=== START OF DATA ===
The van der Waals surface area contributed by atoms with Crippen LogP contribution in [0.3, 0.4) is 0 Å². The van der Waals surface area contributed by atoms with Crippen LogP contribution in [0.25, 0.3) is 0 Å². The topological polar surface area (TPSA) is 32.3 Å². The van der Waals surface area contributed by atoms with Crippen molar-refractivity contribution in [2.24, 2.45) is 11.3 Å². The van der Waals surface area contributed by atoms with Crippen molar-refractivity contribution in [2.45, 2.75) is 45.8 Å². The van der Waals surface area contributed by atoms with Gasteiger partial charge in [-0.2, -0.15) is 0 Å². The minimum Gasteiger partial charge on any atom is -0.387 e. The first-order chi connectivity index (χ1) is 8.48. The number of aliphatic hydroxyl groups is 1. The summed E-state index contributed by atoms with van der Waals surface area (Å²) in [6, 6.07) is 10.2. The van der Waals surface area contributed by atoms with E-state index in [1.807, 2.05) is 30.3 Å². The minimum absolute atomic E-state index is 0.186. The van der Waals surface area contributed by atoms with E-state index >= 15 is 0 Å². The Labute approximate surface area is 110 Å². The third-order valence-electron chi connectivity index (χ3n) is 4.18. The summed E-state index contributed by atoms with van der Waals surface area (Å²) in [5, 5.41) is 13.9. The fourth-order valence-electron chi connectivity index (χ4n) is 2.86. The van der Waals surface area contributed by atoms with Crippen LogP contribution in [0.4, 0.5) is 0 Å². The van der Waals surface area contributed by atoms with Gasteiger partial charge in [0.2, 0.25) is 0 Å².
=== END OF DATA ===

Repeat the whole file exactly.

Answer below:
The van der Waals surface area contributed by atoms with Crippen LogP contribution in [0.3, 0.4) is 0 Å². The van der Waals surface area contributed by atoms with Crippen LogP contribution in [0.25, 0.3) is 0 Å². The topological polar surface area (TPSA) is 32.3 Å². The van der Waals surface area contributed by atoms with Crippen molar-refractivity contribution in [2.24, 2.45) is 11.3 Å². The van der Waals surface area contributed by atoms with Crippen molar-refractivity contribution in [2.45, 2.75) is 45.8 Å². The van der Waals surface area contributed by atoms with Gasteiger partial charge in [-0.2, -0.15) is 0 Å². The minimum Gasteiger partial charge on any atom is -0.387 e. The first-order chi connectivity index (χ1) is 8.48. The number of aliphatic hydroxyl groups is 1. The summed E-state index contributed by atoms with van der Waals surface area (Å²) in [6, 6.07) is 10.2. The van der Waals surface area contributed by atoms with E-state index in [1.807, 2.05) is 30.3 Å². The minimum absolute atomic E-state index is 0.186. The van der Waals surface area contributed by atoms with E-state index >= 15 is 0 Å². The Labute approximate surface area is 110 Å². The third-order valence-electron chi connectivity index (χ3n) is 4.18. The summed E-state index contributed by atoms with van der Waals surface area (Å²) in [5, 5.41) is 13.9. The fourth-order valence-electron chi connectivity index (χ4n) is 2.86. The van der Waals surface area contributed by atoms with Crippen LogP contribution in [0.4, 0.5) is 0 Å². The van der Waals surface area contributed by atoms with Gasteiger partial charge in [0.2, 0.25) is 0 Å².